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PNP warns price freeze violators

Natashya Gutierrez

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The PNP says ensuring the price freeze is followed is crucial in maintaining peace and order in calamity areas

COPS DEPLOYED. Philippine National Police Chief Alan Purisima says the PNP will go after violators of the Price Act. Photo by PNP

MANILA, Philippines – Don’t add to the problems now facing communities in calamity areas.

On Tuesday, November 12, a day after President Benigno Aquino III declared a state of national calamity, the Philippine National Police (PNP) said it will monitor prices to ensure vendors stick with the imposed price freeze. Cops will go after those who will violate it, the PNP said.

PNP chief Director General Alan Purisima ordered regional directors – especially those in areas most affected by Yolanda – to implement the price freeze along with local government units (LGUs) and the local Department of Trade and Industry (DTI) units.

In a statement, the PNP said the execution of the price freeze “is key in preserving peace and order amidst the current calamity as it promises to lessen potential criminal incidents.” The price freeze is expected to be in place for 60 days.

In recent days since Yolanda battered central Philippines on Friday, November 8, reports of widespread looting by desperate survivors, particularly in Tacloban City, Leyte, raised government concerns.

The police deployed over 800 personnel to affected areas to restore law and order, while the military sent hundreds of soldiers to help.

PNP spokesperson Theodore Sindac said that RA 7581 or The Price Act says those guilty of violating a prize freeze order may face up to ten years in prison, or fined anywhere between P5,000 to P1 million.

The same Act reads that “prices of basic necessities in an area shall automatically be frozen at their prevailing prices or placed under automatic price control whenever that area is proclaimed or declared a disaster area or under a state of calamity.”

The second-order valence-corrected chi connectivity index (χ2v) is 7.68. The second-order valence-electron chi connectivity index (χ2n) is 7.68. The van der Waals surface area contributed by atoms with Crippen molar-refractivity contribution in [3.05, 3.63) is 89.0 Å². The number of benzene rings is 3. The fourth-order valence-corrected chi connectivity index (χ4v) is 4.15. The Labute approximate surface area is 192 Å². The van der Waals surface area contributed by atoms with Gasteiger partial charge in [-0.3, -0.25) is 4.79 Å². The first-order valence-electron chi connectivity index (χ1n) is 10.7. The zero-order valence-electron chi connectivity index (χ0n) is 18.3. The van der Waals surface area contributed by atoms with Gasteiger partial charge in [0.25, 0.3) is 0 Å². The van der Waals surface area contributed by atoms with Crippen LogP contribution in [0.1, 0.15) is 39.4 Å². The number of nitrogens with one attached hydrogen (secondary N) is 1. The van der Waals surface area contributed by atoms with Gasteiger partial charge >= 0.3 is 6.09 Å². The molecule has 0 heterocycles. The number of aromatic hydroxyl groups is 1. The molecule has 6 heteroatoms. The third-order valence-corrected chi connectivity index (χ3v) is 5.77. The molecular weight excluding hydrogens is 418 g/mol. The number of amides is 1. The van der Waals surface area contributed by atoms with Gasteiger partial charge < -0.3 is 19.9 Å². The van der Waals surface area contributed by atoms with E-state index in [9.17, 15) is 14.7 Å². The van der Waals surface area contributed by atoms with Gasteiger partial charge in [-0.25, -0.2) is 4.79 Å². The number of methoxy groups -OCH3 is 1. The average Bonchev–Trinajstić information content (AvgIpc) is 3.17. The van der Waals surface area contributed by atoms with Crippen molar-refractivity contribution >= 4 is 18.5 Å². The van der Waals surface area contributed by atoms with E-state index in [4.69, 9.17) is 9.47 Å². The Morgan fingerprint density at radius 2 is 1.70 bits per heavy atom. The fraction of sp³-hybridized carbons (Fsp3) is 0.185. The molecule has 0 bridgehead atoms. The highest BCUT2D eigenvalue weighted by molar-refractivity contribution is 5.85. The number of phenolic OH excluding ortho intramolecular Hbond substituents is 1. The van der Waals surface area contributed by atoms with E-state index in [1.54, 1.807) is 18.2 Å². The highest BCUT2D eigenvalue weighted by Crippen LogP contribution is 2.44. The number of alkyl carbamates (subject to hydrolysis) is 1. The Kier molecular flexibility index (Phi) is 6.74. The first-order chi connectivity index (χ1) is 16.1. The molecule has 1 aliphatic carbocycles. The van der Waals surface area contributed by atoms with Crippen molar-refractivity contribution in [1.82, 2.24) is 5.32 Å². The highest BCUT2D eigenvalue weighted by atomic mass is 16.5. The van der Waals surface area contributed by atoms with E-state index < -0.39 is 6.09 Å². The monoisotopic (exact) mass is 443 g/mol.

Basic necessities include food like rice, corn, bread, fish, meat, eggs, milk, vegetable, root crops, coffee, sugar, cooking oil, salt, and other materials like laundry soap, firewood, charcoal, candles and medicines.

When Aquino declared a state of national calamity, he said the declaration was “important so that we can ensure control over the prices of the basic commodities and services that our countrymen will need — to avoid overpricing and hoarding of vital products.”

On Friday, one of the world’s strongest ever-recorded typhoons made landfall in the Philippines. Packing maximum sustained winds of 315 km (195 miles) an hour, it broke down houses and took hundreds of lives. (READ: ‘10,000’ feared dead in Leyte – police) 

Dead bodies lined the streets made impassable by fallen trees and rubble, as the national government scrambled to provide aid to desperate survivors and local governments rendered helpless by the massive damage brought by the storm.

Officials continue to count the number of deaths, but the lack of communications and blocked roads have made the surveying difficult. –

Get the latest info on the status of areas ( affected by typhoon Yolanda (international codename: Haiyan).

Help the victims of Yolanda. Visit Rappler’s list of ongoing relief operations ( in your area. Tell us about your relief and recovery initiatives, email or tweet us @moveph.

Visit ( for the latest updates on Typhoon Yolanda.

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Natashya Gutierrez

Natashya is President of Rappler. Among the pioneers of Rappler, she is an award-winning multimedia journalist and was also former editor-in-chief of Vice News Asia-Pacific. Gutierrez was named one of the World Economic Forum’s Young Global Leaders for 2023.